The 2016 FIBA World Olympic Qualifying Tournament – wherein three countries host three simultaneous contests to determine three wildcard teams for the basketball tournament competition in the Rio Olympics next month – is just a few days away. As one of the host countries and the runner-up from last year’s FIBA Asia (which China
cheated won), the
Philippines is set to compete in it. As
a Filipino hoops fan, I’ve some thoughts on the matter…
Saturday, July 02, 2016
Thursday, June 30, 2016
'Green Room' Has the Premise of a Genre Exploitation Film but Actually Delivers the Thrills in a Smart Way
Green Room is the final film to be released that Anton Yelchin starred in before a freak accident killed him earlier this June (he’s also in a few more films set for posthumous releases, most prominently Star Trek Beyond). Yelchin is – was – one of the currently working actors I like. I love his portrayal of Odd Thomas (one of my most favorite fictional characters ever). I also enjoyed him as Chekov in the nu-Star Trek movies, and as the unlikely vampire hunter Charley Brewster in the Fright Night remake. I proceeded to watch Green Room primarily for the sake of seeing one of his final film appearances. Plus, the buzz is that it’s actually quite good.
The film tells the story of a down-on-their-luck punk rock band – consisting of Pat (Anton Yelchin), Sam (Alia Shawkat), Reece (Joe Cole), and Tiger (Callum Turner) – that gets booked to play a gig at an isolated, dilapidated bar frequented by skinheads and other white supremacist-type thugs. After finishing their set, the band is about to leave when they witness a horrible crime that they aren’t supposed to see. They next find themselves trapped backstage fighting for their lives against a neo-Nazi gang led by Darcy (Sir Patrick Stewart), the ruthless owner of the bar.
Wednesday, June 29, 2016
I’m eagerly looking forward to the upcoming film adaptations of two of my all-time favorite Stephen King books: "The Dark Tower" and "It." I have some few musings…
Sunday, June 26, 2016
Hey, what do you know, I actually found the time to watch The Divergent Series: Allegiant, a 2016 movie that I had no interest of watching in the first place. Last year’s Insurgent didn’t do well in hyping this movie. And in turn, Allegiant did nothing to make next year’s Ascendant, the final installment of the series (Allegiant was originally intended to be titled Allegiant Part 1 – as stretching the last book into two parts is what’s usual of these YA novel film adaptations – but the studio decided to just simply title this movie Allegiant and make “Allegiant Part 2” into Ascendant), intriguing.
In fact, this franchise is getting worse with each new installment. If Insurgent was mediocre but watchable, Ascendant was just painfully bland. There were stretches of this movie that my mind just blanked out. I kid you not. The narrative is just too dull that entire scenes passed before my eyes without my mind processing to understand what had happened. And I was just too apathetic to care that I missed chunks of the plot.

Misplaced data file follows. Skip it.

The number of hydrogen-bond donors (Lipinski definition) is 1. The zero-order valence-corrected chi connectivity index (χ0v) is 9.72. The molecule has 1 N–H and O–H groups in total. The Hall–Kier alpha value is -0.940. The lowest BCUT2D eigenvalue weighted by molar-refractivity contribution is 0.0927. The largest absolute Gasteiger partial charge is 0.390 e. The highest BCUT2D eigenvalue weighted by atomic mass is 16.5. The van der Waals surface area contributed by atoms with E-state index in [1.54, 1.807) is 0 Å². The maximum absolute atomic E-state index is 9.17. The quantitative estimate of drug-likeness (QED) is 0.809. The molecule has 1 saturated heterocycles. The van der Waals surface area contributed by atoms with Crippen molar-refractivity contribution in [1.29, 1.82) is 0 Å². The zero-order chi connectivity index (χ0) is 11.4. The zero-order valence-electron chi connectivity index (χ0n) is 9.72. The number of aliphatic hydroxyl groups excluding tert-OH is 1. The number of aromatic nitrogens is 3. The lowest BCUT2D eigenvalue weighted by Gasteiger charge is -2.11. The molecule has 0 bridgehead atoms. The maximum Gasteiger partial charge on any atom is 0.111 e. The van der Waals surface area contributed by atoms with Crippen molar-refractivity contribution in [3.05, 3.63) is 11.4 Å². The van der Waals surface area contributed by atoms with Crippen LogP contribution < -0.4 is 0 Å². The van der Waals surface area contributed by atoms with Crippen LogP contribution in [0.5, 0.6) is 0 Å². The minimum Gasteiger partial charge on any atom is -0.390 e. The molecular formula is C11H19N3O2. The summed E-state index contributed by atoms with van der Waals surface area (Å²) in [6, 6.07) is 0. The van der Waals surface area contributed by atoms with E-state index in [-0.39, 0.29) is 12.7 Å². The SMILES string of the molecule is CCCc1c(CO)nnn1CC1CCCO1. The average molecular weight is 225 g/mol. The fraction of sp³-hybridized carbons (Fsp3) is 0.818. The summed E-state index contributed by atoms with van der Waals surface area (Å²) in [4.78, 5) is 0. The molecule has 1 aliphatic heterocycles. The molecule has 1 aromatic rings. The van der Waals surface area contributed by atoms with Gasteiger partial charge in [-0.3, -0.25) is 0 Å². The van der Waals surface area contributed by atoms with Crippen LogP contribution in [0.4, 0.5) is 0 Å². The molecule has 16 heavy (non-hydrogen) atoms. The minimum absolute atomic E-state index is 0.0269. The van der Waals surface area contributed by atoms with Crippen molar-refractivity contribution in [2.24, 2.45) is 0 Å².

Saturday, June 25, 2016
'Lego DC Superheroes: Justice League: Gotham City Breakout' Gives an Amusing Shared Backstory to Batman and Deathstroke
After Cosmic Clash, the other Lego DC Superheroes: Justice League movie for this year is Gotham City Breakout (I don’t know if there’s another one; it’s usually two movies a year). The plot is about Batman being convinced to go in a vacation with Nightwing and Batgirl, while Superman looks after Gotham City in his absence. However, Batman’s vacation doesn’t go as expected as they find themselves dealing with Deathstroke and his unlikely allies. Meanwhile, Superman’s stint in Gotham also doesn’t go as easily as he thought it would be. Batman’s villains break out from Arkham and overrun the city. Superman underestimates them due to their lack of powers, but they turn out being too weird for the Justice League to handle. It’s now up to Robin to teach the heroes how to handle the villains the Batman way.
Friday, June 24, 2016
I haven’t seen it yet, but the consensus for Alice Through the Looking Glass is that it’s messy and lacks substance. Thus, that easily makes Eye in the Sky the superior posthumous film starring the beloved Alan Rickman (who just died earlier this year).
Eye in the Sky centers on a joint operation by the UK, the US, and Kenya. The mission is to capture high-level members of the Al-Shabaab terrorist group who will have a meeting in Nairobi, Kenya. Colonel Katherine Powell (Helen Mirren) overseas the operation at Northwood Headquarters, England, while reporting to her supervisor, Lieutenant General Frank Benson (Alan Rickman), who is in Cabinet Offices Briefing Room ‘A’ (COBRA), London, England with British government officials serving as witnesses. A USAF Reaper drone being piloted by 2nd Lieutenant Steve Watts (Aaron Paul) from Creech Air Force Base, Nevada, USA provides aerial surveillance (the so-called “eye in the sky”). Facial recognition of targets is conducted by a base in Pearl Harbor, Hawaii. Kenyan Special Forces are on standby, ready to make the capture, while undercover Kenyan field agents, including insectothopter handler Jama Farah (Barkhad Abdi), are on site for ground intel. Unfortunately, complications escalate the mission objective into one that requires a drone strike and the participants have to struggle with the political and ethical implications of its execution.